"Coming out on to the White House driveway on the day after he had violated all norms of privacy, he jauntily gave his trademark wave and his patented grin, one that doesn't involve eye movement, carrying himself as if he were President and as if there were a crowd of well-wishers rather than a ravenous camera crew awaiting him, as if he were on some high horse instead of on some low road. 'You cannot defile the temple of justice,' he has said in explaining his relentless pursuit of Clinton. But Starr did. As much as Clinton stained the dress, Starr stained the country to nail him for it. And his party goes on and on."

     ("...on the day after he had violated all norms of privacy...." I'm somewhat baffled by her reference to the day after when I assume she's referring to Starr violating Clinton's privacy that day in the Map Room testimony.)


bmortcap.jpg (19971 bytes)cyberno5.gif (1443 bytes) Great media minds and Starr haters think alike. Carlson is upset by how he "violated all norms of privacy" and on Sunday's Late Edition CNN's Bruce Morton recalled the book "1984," claiming that by violating people's privacy Starr fueled the sordid scandal and created "Orwell's world."

     In his end of the show essay for October 11 Morton showed Democrat Robert Wexler on the House floor complaining: "The global economy is crumbling and we're talking about Monica Lewinsky. Saddam Hussein hides weapons and we're talking about Monica Lewinsky. Genocide rakes Kosovo, and we're talking about Monica Lewinsky."

     Morton agreed, but warned: "Yes, neither one can worry full time about global recession or murderous Serbs right now. They're busy with lawyers and depositions and so on. But we've lost maybe forever one other thing, perhaps more valuable. We've lost privacy.
     "This shabby tale has reminded us that people, or government can record your telephone calls, that people or government can wear wires and record what you say [over video of Linda Tripp]. That people or government can demand that your bookstore reveal what you read. That people or government can raid your computer and read messages you thought you'd erased. Can access your telephone records, your bank accounts and so on, and so on and so on."

     After showing Clinton in his testimony saying he knew Lewinsky would talk, Morton insisted: "Anyone of us could be investigated like this and we would be able to keep no secrets about love or sex or money -- no secrets about anything. If this reminds you of George Orwell's novel, 1984, it should. The government in that book poked and pried everywhere. Its slogan was, big brother is watching you. And with the aid of the thought police, he was."

     Dramatic pause, then: "Welcome to Orwell's world."

     Morton held Starr the prosecutor responsible: "Lovers, like cold war spies, may have to meet in parks in open spaces away from hidden microphones. Coded messages maybe. One time pads, all the stuff James Bond taught us how to use. Maybe the loss of privacy will make us virtuous, chaste in word and deed but probably not. The President knew he'd be found out and seems not to have cared. So welcome to the brave new world in which the letter P stands not for privacy, but for poking and peeking and prying and for prosecutor, coming soon perhaps to life near yours."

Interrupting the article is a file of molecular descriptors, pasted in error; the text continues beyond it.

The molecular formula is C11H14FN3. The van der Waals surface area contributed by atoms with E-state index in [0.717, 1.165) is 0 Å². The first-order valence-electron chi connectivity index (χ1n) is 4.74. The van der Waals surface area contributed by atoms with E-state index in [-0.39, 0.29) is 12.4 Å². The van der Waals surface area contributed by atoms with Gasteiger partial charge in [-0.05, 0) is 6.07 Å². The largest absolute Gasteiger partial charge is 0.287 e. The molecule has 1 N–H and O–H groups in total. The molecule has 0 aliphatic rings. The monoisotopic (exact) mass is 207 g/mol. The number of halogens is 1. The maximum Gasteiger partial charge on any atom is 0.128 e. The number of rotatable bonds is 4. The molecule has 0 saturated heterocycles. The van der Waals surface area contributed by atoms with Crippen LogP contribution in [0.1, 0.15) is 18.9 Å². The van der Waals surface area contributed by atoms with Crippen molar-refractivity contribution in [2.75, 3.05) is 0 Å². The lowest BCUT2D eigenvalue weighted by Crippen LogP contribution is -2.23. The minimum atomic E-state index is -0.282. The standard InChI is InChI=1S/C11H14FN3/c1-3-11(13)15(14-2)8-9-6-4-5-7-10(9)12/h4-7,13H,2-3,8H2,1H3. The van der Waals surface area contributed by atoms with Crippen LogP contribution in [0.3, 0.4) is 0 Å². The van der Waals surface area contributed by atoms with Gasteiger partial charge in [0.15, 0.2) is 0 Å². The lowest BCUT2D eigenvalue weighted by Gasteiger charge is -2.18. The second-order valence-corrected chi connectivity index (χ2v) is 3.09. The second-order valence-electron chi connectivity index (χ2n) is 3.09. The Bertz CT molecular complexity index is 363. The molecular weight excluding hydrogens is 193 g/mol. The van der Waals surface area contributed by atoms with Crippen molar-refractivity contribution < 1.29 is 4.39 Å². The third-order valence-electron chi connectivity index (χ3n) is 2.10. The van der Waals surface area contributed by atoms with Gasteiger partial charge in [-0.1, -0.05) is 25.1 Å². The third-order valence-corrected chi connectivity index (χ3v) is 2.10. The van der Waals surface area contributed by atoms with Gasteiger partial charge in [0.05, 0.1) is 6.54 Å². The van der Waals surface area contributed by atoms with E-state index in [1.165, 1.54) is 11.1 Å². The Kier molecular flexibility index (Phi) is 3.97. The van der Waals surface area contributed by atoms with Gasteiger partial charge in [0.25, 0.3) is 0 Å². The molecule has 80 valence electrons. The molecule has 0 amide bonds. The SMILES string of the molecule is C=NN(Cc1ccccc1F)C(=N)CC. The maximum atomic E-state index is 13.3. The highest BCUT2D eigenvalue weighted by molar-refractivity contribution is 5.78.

Only if you make the first move and commit perjury in a court proceeding.


cyberno6.jpg (1848 bytes) An update on the woman denied an abortion by a judge's tough sentence, at least in the version portrayed by CBS News. "Locked inside this Ohio jail is a 21-year-old pregnant woman who wants to have an abortion. Sitting inside this courthouse is a judge who won't let it happen." So bemoaned reporter Diana Olick in opening an October 8 CBS Evening News story detailed in the October 9 CyberAlert.

     I suggested that despite Olick's implication that a six month sentence from the judge would stretch from the woman's first to third trimester, she had been pregnant more than three months when she appeared before the judge. I was correct. The CBS story aired two days after Yuriko Kawaguchi's October 6 sentencing. An October 8 AP story, the MRC's Tim Graham alerted me to, reported that on October 6 Kawaguchi, "who is more than five months' pregnant" and had pleaded "guilty August 10 to forgery in a credit-card scam, was sentenced to six months in prison, with credit for four months already spent in jail."

     In other words, she was already into her sixth month of pregnancy when she faced Judge Patricia Cleary, whom CBS portrayed as an insensitive anti-abortion crusader. Her previous four months in jail may well have prevented her from obtaining an abortion, but her subsequent six month sentence only stopped her from trying to get an abortion months outside the normal first trimester time frame.

     Nonetheless, having failed to tell viewers about how the sentence was imposed days not months ago and skipping over the fact that all but two months were suspended, Olick had declared: "When Kawaguchi is released in about a month she'll be close to seven months pregnant, forced to have her child."

     See the October 9 CyberAlert for more on Olick's story.


cyberno7.jpg (1724 bytes) The headlines Friday, October 9, in America's two most influential dailies:

     -- The Washington Post: "Impeachment Inquiry Approved; 31 House Democrats Back GOP."

     -- The New York Times: "House, In a Partisan 258-176 Vote, Approves a Broad, Open-Ended Impeachment Inquiry."

     As so many in the media emphasized, it was a solemn vote in the House. But not solemn enough for the New York Times to rise above inserting liberal spin. -- Brent Baker